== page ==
Dismissed Ekurhuleni metro workers turn to court to be reinstated
Pretoria - Workers from the Ekurhuleni Metro Municipality who were twice employed and dismissed have asked the Labour Appeal Court for assistance.
The group, represented by Lawyers for Human Rights, were semi-skilled workers who formed part of the Lungile Mtshali Development Plan Project.
The “job creation programme” promised them practical and theoretical training as well as the formation of co-operatives.
This never happened, Jessica Lawrence, an attorney with Lawyers for Human Rights said.
“Instead, they worked for the municipality, among other things cleaning streets and drains, but without the benefits of employment.”
In terms of the project, they were due to receive part theoretical training to improve their skills, as well as part practical training.
The group claimed none of this ever happened. Instead, they said, they were used as cheap labour and worked as ordinary municipal workers.
Lawrence said that while working for the municipality, as the workers ended up doing, they wanted to be recognised as permanent employees because the work they did was not temporary in nature.
She said there was also no justifiable reason for fixing the term of their contracts.
As a result, they referred their plight to the South African Local Government Bargaining Council to be declared permanent employees of the municipality in terms of the Labour Relations Act. They were dismissed shortly after this.
Following the applicants’ dismissal, the municipality engaged a company called Hlaniki Investment Holdings to recruit, provide and manage the employees to do the same work for the municipality that they had done previously.
The Gauteng Enterprise Propeller was also engaged by the municipality to co-ordinate a “job creation programme”, in which the employees were supposed to participate in.
In December 2015, the workers signed a further contract of employment with Hlaniki and the Gauteng Enterprise Propeller.
In terms of this contract, they continued performing the same work for the municipality but without the benefits promised in terms of the “job creation programme”.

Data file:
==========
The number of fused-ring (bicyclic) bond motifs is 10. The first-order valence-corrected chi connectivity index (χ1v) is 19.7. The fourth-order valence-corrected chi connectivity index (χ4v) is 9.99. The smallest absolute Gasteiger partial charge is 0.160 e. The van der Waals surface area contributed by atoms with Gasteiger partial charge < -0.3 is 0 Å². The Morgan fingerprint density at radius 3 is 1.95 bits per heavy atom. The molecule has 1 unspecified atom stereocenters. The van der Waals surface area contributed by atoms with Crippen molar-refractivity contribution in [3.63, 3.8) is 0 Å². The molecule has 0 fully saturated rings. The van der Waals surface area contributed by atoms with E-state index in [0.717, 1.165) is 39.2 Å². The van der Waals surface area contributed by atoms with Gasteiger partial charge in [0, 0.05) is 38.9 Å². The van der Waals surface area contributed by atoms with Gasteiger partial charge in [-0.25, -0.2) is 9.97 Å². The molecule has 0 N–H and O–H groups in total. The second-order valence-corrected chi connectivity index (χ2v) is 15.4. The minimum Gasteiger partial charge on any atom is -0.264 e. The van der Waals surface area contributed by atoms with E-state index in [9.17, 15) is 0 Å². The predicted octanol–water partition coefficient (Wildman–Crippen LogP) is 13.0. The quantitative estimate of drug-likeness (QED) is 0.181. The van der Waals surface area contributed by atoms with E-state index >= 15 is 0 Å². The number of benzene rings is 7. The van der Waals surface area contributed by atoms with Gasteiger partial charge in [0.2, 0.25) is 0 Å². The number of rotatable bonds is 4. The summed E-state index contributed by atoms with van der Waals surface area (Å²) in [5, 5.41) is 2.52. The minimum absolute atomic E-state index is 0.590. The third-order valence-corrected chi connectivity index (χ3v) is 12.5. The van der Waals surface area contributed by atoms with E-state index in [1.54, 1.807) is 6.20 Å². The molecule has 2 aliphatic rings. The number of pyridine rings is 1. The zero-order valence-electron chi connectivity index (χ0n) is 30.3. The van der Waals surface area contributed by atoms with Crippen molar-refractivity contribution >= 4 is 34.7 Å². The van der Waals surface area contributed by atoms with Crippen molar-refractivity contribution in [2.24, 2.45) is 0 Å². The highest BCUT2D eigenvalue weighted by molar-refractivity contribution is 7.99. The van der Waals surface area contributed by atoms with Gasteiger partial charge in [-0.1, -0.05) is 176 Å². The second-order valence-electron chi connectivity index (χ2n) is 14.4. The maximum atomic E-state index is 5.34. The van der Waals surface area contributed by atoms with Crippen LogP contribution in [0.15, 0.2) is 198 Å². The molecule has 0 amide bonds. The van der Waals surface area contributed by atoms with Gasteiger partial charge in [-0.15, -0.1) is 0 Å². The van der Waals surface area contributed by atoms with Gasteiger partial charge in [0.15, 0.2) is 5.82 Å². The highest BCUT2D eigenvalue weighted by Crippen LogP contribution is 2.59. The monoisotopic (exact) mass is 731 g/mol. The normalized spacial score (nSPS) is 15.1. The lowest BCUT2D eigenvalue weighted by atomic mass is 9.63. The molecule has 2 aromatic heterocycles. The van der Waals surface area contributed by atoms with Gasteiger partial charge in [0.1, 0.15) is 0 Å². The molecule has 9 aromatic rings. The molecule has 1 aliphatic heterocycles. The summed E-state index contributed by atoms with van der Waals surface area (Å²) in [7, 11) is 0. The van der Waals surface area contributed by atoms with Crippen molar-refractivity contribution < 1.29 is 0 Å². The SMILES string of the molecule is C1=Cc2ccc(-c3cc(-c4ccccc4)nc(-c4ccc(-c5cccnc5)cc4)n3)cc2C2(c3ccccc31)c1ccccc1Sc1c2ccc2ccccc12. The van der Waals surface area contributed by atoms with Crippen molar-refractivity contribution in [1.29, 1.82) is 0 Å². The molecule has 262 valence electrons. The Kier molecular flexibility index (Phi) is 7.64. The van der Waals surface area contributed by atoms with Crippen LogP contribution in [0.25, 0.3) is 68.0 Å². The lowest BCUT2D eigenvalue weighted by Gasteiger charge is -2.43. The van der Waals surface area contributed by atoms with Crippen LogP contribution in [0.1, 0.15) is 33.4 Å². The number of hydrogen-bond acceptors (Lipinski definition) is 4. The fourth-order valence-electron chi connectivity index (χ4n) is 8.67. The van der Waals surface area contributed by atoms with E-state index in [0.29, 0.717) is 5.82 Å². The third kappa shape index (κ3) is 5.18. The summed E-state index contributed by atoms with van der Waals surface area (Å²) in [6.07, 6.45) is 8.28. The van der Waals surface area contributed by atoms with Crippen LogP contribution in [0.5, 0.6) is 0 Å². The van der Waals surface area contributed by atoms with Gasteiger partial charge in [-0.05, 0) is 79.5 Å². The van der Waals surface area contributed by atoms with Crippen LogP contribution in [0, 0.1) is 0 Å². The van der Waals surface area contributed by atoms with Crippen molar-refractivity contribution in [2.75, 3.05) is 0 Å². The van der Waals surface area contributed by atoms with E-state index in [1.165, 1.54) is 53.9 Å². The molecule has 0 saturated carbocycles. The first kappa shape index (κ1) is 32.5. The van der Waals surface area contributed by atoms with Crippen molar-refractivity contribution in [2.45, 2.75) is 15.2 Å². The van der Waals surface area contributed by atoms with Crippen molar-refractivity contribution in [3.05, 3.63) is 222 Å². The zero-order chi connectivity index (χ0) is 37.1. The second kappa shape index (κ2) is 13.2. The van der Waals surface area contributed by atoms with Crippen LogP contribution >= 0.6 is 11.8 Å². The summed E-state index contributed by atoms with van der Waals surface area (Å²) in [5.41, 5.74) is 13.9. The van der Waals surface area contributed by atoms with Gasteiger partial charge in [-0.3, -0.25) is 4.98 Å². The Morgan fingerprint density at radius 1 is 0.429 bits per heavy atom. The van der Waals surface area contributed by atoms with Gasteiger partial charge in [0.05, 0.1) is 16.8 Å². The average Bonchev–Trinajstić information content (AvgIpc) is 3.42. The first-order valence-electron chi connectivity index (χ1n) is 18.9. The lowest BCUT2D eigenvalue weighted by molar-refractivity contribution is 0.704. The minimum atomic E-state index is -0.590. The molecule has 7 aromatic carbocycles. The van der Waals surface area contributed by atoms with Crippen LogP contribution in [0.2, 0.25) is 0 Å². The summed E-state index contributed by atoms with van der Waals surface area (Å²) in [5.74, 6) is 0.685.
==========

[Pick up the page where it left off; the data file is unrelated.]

The workers wanted to be recognised as permanent employees of the municipality but instead were later dismissed.
Lawrence said that as a result they referred a second case to the bargaining council – to be declared permanent employees of the municipality.
In 2018 the workers approached the Labour Court for an order declaring that they were employees of the municipality in terms of both contracts and seeking relief for both unfair dismissals.
The Labour Court found in favour of the workers in terms of the first dismissal only, and ordered the municipality to pay compensation equal to 12 months’ remuneration to each of the workers.
However, last year the municipality filed an application to appeal against the judgment of the Labour Court.
In response, the workers filed an application to cross-appeal the judgment. Lawrence said the workers want the Labour Appeal Court to declare that they were permanent employees of the municipality in terms of the two contracts and order their reinstatement effective from July 1, 2015.
They also want back-pay up until the date of reinstatement.
“Job creation programmes often lead to the exploitation of workers, whether intentionally or due to negligence in the management thereof, instead of actually alleviating poverty and creating jobs.
“In cases like this, municipalities avoid their obligations as employers, resulting in the violation of workers’ rights”, said Lawrence.
The application yesterday was postponed to a date still to be determined, as the judges required further documentation to be submitted to them,” she added.